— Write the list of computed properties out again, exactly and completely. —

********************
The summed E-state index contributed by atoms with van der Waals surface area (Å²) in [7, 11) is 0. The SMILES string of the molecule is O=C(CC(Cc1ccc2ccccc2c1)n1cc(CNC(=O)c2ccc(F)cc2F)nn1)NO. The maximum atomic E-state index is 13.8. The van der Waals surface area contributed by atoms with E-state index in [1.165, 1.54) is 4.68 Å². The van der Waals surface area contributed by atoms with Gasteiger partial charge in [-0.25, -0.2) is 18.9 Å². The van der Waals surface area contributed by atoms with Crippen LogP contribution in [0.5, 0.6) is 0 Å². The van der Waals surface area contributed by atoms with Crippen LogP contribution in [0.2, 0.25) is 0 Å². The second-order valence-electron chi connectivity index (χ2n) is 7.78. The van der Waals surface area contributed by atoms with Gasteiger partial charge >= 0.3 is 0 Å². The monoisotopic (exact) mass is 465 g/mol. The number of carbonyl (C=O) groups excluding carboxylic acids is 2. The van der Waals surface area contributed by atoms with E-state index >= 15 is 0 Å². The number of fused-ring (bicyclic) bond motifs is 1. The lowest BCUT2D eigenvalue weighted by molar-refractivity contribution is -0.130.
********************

The summed E-state index contributed by atoms with van der Waals surface area (Å²) in [7, 11) is 0. The SMILES string of the molecule is O=C(CC(Cc1ccc2ccccc2c1)n1cc(CNC(=O)c2ccc(F)cc2F)nn1)NO. The maximum atomic E-state index is 13.8. The van der Waals surface area contributed by atoms with E-state index in [1.165, 1.54) is 4.68 Å². The van der Waals surface area contributed by atoms with Gasteiger partial charge in [-0.25, -0.2) is 18.9 Å². The van der Waals surface area contributed by atoms with Crippen LogP contribution in [0.5, 0.6) is 0 Å². The van der Waals surface area contributed by atoms with Crippen LogP contribution in [0.2, 0.25) is 0 Å². The second-order valence-electron chi connectivity index (χ2n) is 7.78. The van der Waals surface area contributed by atoms with Gasteiger partial charge >= 0.3 is 0 Å². The monoisotopic (exact) mass is 465 g/mol. The number of carbonyl (C=O) groups excluding carboxylic acids is 2. The van der Waals surface area contributed by atoms with E-state index >= 15 is 0 Å². The number of fused-ring (bicyclic) bond motifs is 1. The lowest BCUT2D eigenvalue weighted by molar-refractivity contribution is -0.130.